Giorgio de Chirico

5 12 2014

Almost on my knees. Weeping. Every time I see de Chirico’s work. There is too much loneliness. Emptiness. Almost more than is imaginable. More than can be prescribed by a god. Cruel. Like the torture of Prometheus. If God does not exist. Than the despair chokes your breath. If he does…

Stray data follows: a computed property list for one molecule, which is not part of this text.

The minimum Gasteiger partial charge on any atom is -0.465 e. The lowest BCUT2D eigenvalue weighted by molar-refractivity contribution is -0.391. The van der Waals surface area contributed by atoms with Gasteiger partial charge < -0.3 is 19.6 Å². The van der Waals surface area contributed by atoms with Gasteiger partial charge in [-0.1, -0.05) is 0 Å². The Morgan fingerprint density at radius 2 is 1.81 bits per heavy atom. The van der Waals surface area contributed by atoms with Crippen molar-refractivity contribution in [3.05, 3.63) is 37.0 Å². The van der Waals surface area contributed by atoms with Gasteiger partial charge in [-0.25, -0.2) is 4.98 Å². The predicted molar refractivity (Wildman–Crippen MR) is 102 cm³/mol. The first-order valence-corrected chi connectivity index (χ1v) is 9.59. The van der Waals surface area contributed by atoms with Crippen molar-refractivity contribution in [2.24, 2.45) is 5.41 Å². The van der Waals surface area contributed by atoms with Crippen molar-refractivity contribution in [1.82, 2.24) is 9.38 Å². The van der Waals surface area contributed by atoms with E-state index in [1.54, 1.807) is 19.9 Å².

In the paintings of his metaphysical period, De Chirico developed a repertoire of motifs—empty arcades, towers, elongated shadows, mannequins, and trains among others—that he arranged to create “images of forlornness and emptiness” that paradoxically also convey a feeling of “power and freedom”.[15] According to Sanford Schwartz, De Chirico—whose father was a railroad engineer—painted images that suggest “the way you take in buildings and vistas from the perspective of a train window. His towers, walls, and plazas seem to flash by, and you are made to feel the power that comes from seeing things that way: you feel you know them more intimately than the people do who live with them day by day.”

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